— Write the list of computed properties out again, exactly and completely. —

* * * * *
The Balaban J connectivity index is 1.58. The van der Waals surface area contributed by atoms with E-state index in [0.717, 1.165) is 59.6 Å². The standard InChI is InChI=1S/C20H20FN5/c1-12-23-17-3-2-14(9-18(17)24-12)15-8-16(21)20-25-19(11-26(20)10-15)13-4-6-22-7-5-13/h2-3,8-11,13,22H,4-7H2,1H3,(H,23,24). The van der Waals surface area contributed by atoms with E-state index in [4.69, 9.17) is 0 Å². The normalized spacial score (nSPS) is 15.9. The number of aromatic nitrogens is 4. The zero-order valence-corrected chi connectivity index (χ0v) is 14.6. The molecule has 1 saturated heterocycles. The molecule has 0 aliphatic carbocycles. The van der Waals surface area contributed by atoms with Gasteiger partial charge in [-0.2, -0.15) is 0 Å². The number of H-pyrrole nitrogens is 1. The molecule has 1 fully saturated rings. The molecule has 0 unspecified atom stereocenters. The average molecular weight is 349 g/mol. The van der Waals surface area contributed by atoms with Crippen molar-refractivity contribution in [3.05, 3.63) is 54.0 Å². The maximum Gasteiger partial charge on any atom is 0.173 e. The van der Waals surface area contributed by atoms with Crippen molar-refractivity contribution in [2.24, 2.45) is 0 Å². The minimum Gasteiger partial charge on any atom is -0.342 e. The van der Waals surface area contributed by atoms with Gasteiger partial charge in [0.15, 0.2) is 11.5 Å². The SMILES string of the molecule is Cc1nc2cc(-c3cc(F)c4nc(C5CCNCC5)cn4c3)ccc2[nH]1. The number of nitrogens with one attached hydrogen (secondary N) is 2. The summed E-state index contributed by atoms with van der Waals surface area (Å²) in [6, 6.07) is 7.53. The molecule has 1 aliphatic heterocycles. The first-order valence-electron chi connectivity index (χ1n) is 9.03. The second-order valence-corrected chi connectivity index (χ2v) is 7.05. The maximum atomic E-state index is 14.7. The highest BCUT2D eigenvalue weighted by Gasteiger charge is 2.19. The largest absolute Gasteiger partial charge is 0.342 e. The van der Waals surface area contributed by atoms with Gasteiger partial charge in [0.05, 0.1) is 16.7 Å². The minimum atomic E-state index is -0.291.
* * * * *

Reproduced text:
The Balaban J connectivity index is 1.58. The van der Waals surface area contributed by atoms with E-state index in [0.717, 1.165) is 59.6 Å². The standard InChI is InChI=1S/C20H20FN5/c1-12-23-17-3-2-14(9-18(17)24-12)15-8-16(21)20-25-19(11-26(20)10-15)13-4-6-22-7-5-13/h2-3,8-11,13,22H,4-7H2,1H3,(H,23,24). The van der Waals surface area contributed by atoms with E-state index in [4.69, 9.17) is 0 Å². The normalized spacial score (nSPS) is 15.9. The number of aromatic nitrogens is 4. The zero-order valence-corrected chi connectivity index (χ0v) is 14.6. The molecule has 1 saturated heterocycles. The molecule has 0 aliphatic carbocycles. The van der Waals surface area contributed by atoms with Gasteiger partial charge in [-0.2, -0.15) is 0 Å². The number of H-pyrrole nitrogens is 1. The molecule has 1 fully saturated rings. The molecule has 0 unspecified atom stereocenters. The average molecular weight is 349 g/mol. The van der Waals surface area contributed by atoms with Crippen molar-refractivity contribution in [3.05, 3.63) is 54.0 Å². The maximum Gasteiger partial charge on any atom is 0.173 e. The van der Waals surface area contributed by atoms with Crippen molar-refractivity contribution in [2.24, 2.45) is 0 Å². The minimum Gasteiger partial charge on any atom is -0.342 e. The van der Waals surface area contributed by atoms with Gasteiger partial charge in [0.15, 0.2) is 11.5 Å². The SMILES string of the molecule is Cc1nc2cc(-c3cc(F)c4nc(C5CCNCC5)cn4c3)ccc2[nH]1. The number of nitrogens with one attached hydrogen (secondary N) is 2. The summed E-state index contributed by atoms with van der Waals surface area (Å²) in [6, 6.07) is 7.53. The molecule has 1 aliphatic heterocycles. The first-order valence-electron chi connectivity index (χ1n) is 9.03. The second-order valence-corrected chi connectivity index (χ2v) is 7.05. The maximum atomic E-state index is 14.7. The highest BCUT2D eigenvalue weighted by Gasteiger charge is 2.19. The largest absolute Gasteiger partial charge is 0.342 e. The van der Waals surface area contributed by atoms with Gasteiger partial charge in [0.05, 0.1) is 16.7 Å². The minimum atomic E-state index is -0.291.